At its base, all self help is about retraining your brain so that the bad thoughts aren’t as powerful. But there are lots of other things you can do: figure out what makes you smile more and do that. Make an effort to be more social. Stop hanging out with jerks. Again, all of these things are personal but if you want to feel better you may have to sit down and make yourself a big ol’ chart of “shit that makes me feel bad” and “shit that makes me feel good” and spend your time working towards the latter. This is everything from eating food you like to leaving the job that makes you miserable. However big or small, pay attention to what makes you feel good.

That’s really all the general advice I have for digging yourself out of a spiral of negativity and focus on negative thoughts: you’ve got to be aware of what you’re thinking and willing to redirect your mind. But what about helping others? Can we make things better for other people? I will reveal some of my pessimism here: none of this internal work of redirecting your brain can be done by anyone but you. That means if you want to shut negativity out of your life, you have to do it yourself. That’s the bad news. The good news is that once you start retraining your brain having another person around to distract you, to try new things with, to check up on you, can help tons! Communally, we can make a better mood if each of us individually does our best with our own mood. So if you’re around someone who’s self-destructing, you can suggest positive things, you can refuse to accept their negative mood, you can challenge some of their thoughts, but until they make some internal shifts none of that will be effective.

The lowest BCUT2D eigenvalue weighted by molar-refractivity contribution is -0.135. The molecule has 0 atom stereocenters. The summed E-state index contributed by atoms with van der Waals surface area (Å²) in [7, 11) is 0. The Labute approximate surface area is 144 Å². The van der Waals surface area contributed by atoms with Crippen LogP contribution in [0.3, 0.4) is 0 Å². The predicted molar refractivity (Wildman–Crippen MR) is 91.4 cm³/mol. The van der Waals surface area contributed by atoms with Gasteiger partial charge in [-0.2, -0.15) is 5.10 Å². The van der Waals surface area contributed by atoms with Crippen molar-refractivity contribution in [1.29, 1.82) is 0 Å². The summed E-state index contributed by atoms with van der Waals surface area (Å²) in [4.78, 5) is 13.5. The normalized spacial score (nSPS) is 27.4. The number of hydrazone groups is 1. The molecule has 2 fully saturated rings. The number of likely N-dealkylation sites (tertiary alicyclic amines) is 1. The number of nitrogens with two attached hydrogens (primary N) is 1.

We don’t invite negativity in, but we do have to kick it out. It’s like a pile of raccoons that decided they wanted to take up residence in the kitchen: we didn’t want them there, but now we have to do the hard work of getting them out. And unfortunately, no one else is going to clean out your kitchen: your neighbor can come over every afternoon and shoo out the raccoons, but they’re just not there often enough, it’s not their space, they can’t build the fence across the door without your permission. Only you can call pest control (get meds), only you can revamp the kitchen so the bastards can’t get in, only you can lock the door when you leave. At the end of the day, you have to take responsibility for the fucking raccoons.

 

One thought on “We Do It To Ourselves: Misery and Self Help

  1. […] We Do It To Ourselves: Misery and Self Help […]